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Japan falls back into recession

Japan's economy plunged back into recession in January-March, contracting sharply on the impact of the nation's biggest recorded earthquake, a tsunami and a nuclear crisis, data showed on Thursday.

business Updated: May 19, 2011 10:56 IST

Japan's economy plunged back into recession in January-March, contracting sharply on the impact of the nation's biggest recorded earthquake, a tsunami and a nuclear crisis, data showed on Thursday.

The economy shrank by a much worse-than-expected 3.7 percent year on year, marking the second consecutive quarter of contraction, which economists define as a technical recession.

In the aftermath of the disasters, output saw its biggest ever fall and spending plunged while consumer and business confidence took a tumble.

Consumers have held off spending on non-essentials such as entertainment and travel.

Many analysts see the downturn getting worse in April-June, as nationwide supply chain problems in the wake of the quake continue to disrupt production and the threat of power supply disruption prevails.

The fall in annualised gross domestic product was nearly double the 2.0 percent drop forecast in a Dow Jones Newswires poll of analysts and was the first successive contraction since the global financial crisis.

"The Japanese economy is expected to remain weak for the time-being," Economy Minister Kauro Yosano told reporters, adding that a third straight contraction in April-June was likely.

However, he stressed Japan's plight was temporary given the difference between the impact of the earthquake and the financial crisis, which sapped overseas demand.

Japan's economy contracted for four straight quarters during the downturn and remains mired in deflation as falling prices encourage consumers to hold off purchases.

"The situation is totally different from the time in the wake of Lehman Brothers' collapse. The Japanese economy is seen to be strong enough to show resilience," he said, adding the decline "is not due to sluggish overseas demand."

Yosano said he expected Japan to grow nearly 1.0 percent in the current fiscal year.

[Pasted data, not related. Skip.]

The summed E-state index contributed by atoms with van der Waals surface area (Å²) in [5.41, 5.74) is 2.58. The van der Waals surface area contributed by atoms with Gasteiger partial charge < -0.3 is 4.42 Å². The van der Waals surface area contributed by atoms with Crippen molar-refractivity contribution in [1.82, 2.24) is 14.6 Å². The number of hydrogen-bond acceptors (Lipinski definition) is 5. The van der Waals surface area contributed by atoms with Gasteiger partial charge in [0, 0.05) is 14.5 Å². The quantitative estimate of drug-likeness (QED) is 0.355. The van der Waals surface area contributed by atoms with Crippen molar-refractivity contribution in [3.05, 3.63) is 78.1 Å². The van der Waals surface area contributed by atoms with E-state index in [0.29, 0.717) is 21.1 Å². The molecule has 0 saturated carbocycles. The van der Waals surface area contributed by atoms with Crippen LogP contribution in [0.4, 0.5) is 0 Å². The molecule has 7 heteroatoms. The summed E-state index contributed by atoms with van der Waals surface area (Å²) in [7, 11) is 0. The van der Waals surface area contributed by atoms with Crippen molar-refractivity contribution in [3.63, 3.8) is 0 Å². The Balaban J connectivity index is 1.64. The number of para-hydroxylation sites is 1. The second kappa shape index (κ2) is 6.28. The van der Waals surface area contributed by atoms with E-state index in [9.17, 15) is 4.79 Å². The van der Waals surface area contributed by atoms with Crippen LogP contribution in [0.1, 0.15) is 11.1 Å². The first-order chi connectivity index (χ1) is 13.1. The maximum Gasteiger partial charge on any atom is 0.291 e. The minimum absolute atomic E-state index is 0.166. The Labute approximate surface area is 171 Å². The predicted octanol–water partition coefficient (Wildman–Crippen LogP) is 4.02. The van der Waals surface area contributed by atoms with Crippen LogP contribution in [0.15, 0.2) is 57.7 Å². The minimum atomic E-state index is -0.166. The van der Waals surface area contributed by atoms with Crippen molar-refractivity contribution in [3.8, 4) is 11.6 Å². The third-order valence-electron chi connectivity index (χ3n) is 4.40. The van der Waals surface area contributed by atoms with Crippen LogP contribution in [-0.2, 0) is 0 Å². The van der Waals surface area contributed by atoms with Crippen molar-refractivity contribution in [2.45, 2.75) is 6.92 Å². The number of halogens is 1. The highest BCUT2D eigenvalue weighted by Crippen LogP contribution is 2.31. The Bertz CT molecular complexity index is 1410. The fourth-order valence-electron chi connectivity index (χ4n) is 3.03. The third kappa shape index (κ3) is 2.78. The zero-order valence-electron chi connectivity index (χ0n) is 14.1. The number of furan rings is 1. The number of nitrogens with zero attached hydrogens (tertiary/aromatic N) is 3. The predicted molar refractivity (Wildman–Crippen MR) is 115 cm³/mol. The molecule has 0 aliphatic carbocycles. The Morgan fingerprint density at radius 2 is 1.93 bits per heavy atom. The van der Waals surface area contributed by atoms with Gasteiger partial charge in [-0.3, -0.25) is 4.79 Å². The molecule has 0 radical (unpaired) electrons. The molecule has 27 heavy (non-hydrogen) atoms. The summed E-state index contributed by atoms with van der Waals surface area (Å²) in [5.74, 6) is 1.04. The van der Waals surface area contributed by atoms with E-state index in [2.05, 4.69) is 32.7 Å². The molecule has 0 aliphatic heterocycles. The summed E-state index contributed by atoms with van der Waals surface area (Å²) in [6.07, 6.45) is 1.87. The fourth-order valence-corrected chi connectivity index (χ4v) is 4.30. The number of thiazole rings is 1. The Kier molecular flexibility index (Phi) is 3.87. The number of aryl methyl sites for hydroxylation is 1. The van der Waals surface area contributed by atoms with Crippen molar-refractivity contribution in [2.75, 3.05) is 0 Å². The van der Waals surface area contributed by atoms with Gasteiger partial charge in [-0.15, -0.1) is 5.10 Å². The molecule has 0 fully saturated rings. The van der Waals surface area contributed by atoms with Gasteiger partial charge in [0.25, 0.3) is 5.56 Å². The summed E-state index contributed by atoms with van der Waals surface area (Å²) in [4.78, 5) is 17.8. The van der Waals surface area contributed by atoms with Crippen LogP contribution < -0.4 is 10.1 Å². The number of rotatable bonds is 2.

The January-March contraction was the worst slippage since a record 18.3 percent tumble in January-March 2009.

Private consumption, which accounts for nearly two-thirds of the economy, was down 0.6 percent. Japan adopted a mentality of self-restraint in the aftermath of the disasters, which is slowly easing.

Data earlier this week showed consumer sentiment plunging by its steepest measure on record in April.

Gross domestic product fell 0.9 percent on a quarter-to-quarter basis.

The 9.0 magnitude earthquake and a devastating tsunami has left around 25,000 dead or missing, and with a subsequent emergency at the Fukushima Daiichi nuclear plant it plunged Japan into its worst post-war crisis.

Many of Japan's biggest companies saw profits tumble in the quarter and have been unable to offer forecasts due to the scale of the disaster's impact on production and sales.

The likes of Sony and Toyota were forced to halt production. Many component manufacturers are based in the worst-hit regions of Japan, their facilities damaged by the earthquake or inundated by the giant wave that followed.

While fears of an electricity supply-demand imbalance going into the summer months have eased slightly, the situation remains volatile, analysts warn.

Before the disasters, analysts had predicted that the nation's economy would return to growth in the first quarter on rising overseas demand.

Having gone into recession, analysts say that the economy should start to grow again in the third quarter as initial earthquake-related disruption is overcome and reconstruction spending starts to boost the official figures.

"The point to watch in coming quarters is how well production can recover," said Daiju Aoki, economist at investment bank UBS. "It is unlikely that (the economy) will stay mired in recession."

An early government estimate put the rebuild cost at 16-25 trillion yen ($195-$300 billion) over the next three fiscal years, not accounting for wider issues such as the unresolved crisis at the Fukushima Daiichi nuclear plant.

Analysts say the rebuild cost will further pressure a public debt that at around 200 percent of GDP is the industrialised world's largest.